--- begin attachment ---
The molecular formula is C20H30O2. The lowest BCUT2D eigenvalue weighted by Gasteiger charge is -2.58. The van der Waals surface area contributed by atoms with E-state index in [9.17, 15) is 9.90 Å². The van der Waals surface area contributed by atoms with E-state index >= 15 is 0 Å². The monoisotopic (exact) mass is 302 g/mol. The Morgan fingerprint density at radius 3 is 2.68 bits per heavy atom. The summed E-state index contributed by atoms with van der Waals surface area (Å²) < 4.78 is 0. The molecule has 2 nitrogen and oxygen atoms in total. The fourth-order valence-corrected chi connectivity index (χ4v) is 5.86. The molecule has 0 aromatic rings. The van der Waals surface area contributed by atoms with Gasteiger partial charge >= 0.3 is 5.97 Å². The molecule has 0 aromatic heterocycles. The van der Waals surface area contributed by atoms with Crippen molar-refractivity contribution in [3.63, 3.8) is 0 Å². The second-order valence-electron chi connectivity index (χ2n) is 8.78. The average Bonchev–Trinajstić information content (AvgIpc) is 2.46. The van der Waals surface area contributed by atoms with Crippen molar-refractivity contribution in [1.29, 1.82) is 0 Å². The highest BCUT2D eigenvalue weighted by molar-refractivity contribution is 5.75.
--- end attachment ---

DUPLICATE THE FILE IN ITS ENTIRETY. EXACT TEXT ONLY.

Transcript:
The molecular formula is C20H30O2. The lowest BCUT2D eigenvalue weighted by Gasteiger charge is -2.58. The van der Waals surface area contributed by atoms with E-state index in [9.17, 15) is 9.90 Å². The van der Waals surface area contributed by atoms with E-state index >= 15 is 0 Å². The monoisotopic (exact) mass is 302 g/mol. The Morgan fingerprint density at radius 3 is 2.68 bits per heavy atom. The summed E-state index contributed by atoms with van der Waals surface area (Å²) < 4.78 is 0. The molecule has 2 nitrogen and oxygen atoms in total. The fourth-order valence-corrected chi connectivity index (χ4v) is 5.86. The molecule has 0 aromatic rings. The van der Waals surface area contributed by atoms with Gasteiger partial charge >= 0.3 is 5.97 Å². The molecule has 0 aromatic heterocycles. The van der Waals surface area contributed by atoms with Crippen molar-refractivity contribution in [3.63, 3.8) is 0 Å². The second-order valence-electron chi connectivity index (χ2n) is 8.78. The average Bonchev–Trinajstić information content (AvgIpc) is 2.46. The van der Waals surface area contributed by atoms with Crippen molar-refractivity contribution in [1.29, 1.82) is 0 Å². The highest BCUT2D eigenvalue weighted by molar-refractivity contribution is 5.75.